The founding of Bodega del Desierto in 2001 was the first step in the exploration of an as yet unexplored region on the Argentine wine scene: the Alto Valle of the Río Colorado, in the Province of La Pampa.
In the year 2000, the region on the northern edge of Patagonia only had eight hectares under vine. Bodega del Desierto, which is located in the 25 de Mayo district, has made an enormous contribution to the expansion of viticulture in the region with the figure now standing at 300 hectares.
The enterprise was the brainchild of a group of businessmen who saw potential in the deep, sandy soils and their varying rock content. These characteristics, in addition to the continental climate, low rainfall and mild to cool temperatures seemed a challenging but promising landscape in which they planted Cabernet Sauvignon, Cabernet Franc, Merlot, Syrah and Chardonnay.
Two years after it began, the enterprise was justified by the initial results and the vineyards expanded to include Malbec, Pinot Noir, Sauvignon Blanc and Viognier across a surface area of 140 hectares.
“Managing the vines well was crucial,” says the oenologist Sebastián Cavagnaro, who works as an advisor to the winery along with the American expert Paul Hobbs.
Bodega del Desierto, a twenty-year evolution
“The wind never dies down in the area, rainfall is scarce and the soils don’t have much organic material, allowing us to control how vigorously the plants grow. Our main challenge was to maintain enough of a canopy to protect the grapes from the sun and wind. That way we were able to achieve a better balance between the productive and vegetable parts of the plant,” says the oenologist
As they learned how to take optimal care of their vines, they also imported oak barrels from France and the United States. The winery itself became a reality following refurbishment of pre-existing 2500 square meter installations for production and storage.
“Today, over seventeen years after the first harvest, which was in 2004, Bodega del Desierto continues to transcend expectations about southerly viticulture. Every year we spend in the Patagonian desert reveals more secrets that are then transformed into captivating aromas and flavors,” says Cavagnaro.
“Our experience and the consistent quality of our wines year on year have encouraged others to begin viticultural projects in other valleys in the Province of La Pampa, all of which see the wines of Bodega del Desierto as an example”.
Wines of the sun and wind
Today the establishment has a storage capacity of 1.2 million liters split between stainless steel tanks and 500 barrels. It also uses the latest technology to preserve all the character that the grape brings from the vineyard at harvest time.
Stainless steel machinery, pneumatic presses, vibrating tables to preserve the skins, an optical grain selector, refrigeration equipment to control alcoholic fermentation and a packaging and labeling machine with a capacity of 2800 bottles an hour represent just some of the advanced equipment used.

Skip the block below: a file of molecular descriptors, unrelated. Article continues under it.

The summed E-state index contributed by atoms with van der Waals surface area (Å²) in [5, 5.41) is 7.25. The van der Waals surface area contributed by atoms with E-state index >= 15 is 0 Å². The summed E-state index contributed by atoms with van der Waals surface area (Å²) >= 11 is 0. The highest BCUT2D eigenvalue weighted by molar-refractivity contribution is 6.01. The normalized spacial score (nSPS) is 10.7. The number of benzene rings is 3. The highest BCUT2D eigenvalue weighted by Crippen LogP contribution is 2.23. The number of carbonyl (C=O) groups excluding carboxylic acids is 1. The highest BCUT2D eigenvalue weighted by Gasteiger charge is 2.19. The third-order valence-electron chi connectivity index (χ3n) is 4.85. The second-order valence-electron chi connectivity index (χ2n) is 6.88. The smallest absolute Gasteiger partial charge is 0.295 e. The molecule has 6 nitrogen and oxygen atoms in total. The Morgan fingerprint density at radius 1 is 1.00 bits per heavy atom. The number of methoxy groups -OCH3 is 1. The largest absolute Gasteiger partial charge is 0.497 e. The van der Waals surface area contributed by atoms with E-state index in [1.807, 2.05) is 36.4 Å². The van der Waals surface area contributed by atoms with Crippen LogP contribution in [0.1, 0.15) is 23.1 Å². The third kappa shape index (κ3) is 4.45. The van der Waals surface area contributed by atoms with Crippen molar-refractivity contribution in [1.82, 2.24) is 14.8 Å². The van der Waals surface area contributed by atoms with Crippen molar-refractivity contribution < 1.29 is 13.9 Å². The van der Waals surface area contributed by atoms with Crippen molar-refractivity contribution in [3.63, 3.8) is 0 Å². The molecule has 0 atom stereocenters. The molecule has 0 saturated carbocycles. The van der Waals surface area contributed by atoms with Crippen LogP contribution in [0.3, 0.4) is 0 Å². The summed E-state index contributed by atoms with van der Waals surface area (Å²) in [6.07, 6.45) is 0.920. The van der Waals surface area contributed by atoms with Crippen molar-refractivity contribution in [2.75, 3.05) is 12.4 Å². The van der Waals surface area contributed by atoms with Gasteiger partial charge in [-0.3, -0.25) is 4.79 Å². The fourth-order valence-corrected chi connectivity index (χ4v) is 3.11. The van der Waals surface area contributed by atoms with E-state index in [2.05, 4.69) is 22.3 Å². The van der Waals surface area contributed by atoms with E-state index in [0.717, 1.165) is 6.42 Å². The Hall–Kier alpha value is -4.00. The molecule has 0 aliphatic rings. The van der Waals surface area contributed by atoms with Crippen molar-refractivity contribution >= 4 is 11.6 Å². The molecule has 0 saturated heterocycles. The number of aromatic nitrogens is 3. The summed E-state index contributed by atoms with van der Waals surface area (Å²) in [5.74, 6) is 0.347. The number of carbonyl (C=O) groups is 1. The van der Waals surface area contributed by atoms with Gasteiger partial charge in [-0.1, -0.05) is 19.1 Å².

“The style of our wines is clearly influenced by the terroir: plenty of sunlight, loose soils, winds that thicken the grape skins and cool nights that provide a wide thermal range,” continues Cavagnaro.
“These are wines with excellent aromatic profiles in the case of the whites and the sparkling wines. Among the reds, the most complex are the Reserva and Gran Reserva thanks to the polyphenols developed by the plant.”
Among these general characteristics, the oenologist highlights the quality of the Cabernet Franc produced by Bodega del Desierto. “We’re achieving excellent results and are even making whites and sparkling wines with the grape that have received very good reviews. Our Cabernet Franc 2005 was the first wine from Argentina to win a Grand Gold Medal at the World Wine Contest in Brussels in 2007. That was very important because it represented validation for the region and also a variety that was rarely seen bottled on its own at the time.”
The significant success of the varietal led to the development of the most recent line: Desierto Astral, blends of mostly Cabernet Franc and other varieties such as Chardonnay, Sauvignon Blanc, Malbec, Merlot, Cabernet Sauvignon and Syrah.
The winery also produces the lines Desierto 25 (blends of barrel aged, unaged and oak chip infused wines), Desierto Pampa (which spends between 15 and 18 months in barrels, as well as a late harvest) and Pampa Mía (sparkling wines that spent a year in lees and rosés).
The energy of the enterprise has been a common factor throughout along with the lessons learned from a region that was only recently opened up for viticulture.
“The outlook for the future is excellent because we have the ability to grow healthy vines in a disease-free context with enough water, a supportive climate and a region, Patagonia, that is gaining international renown.
“And we also now have plenty of experience making accomplished wines. Our ongoing challenge is to get the best attributes out of the Patagonian desert so as to produce distinctive, very high quality wines.”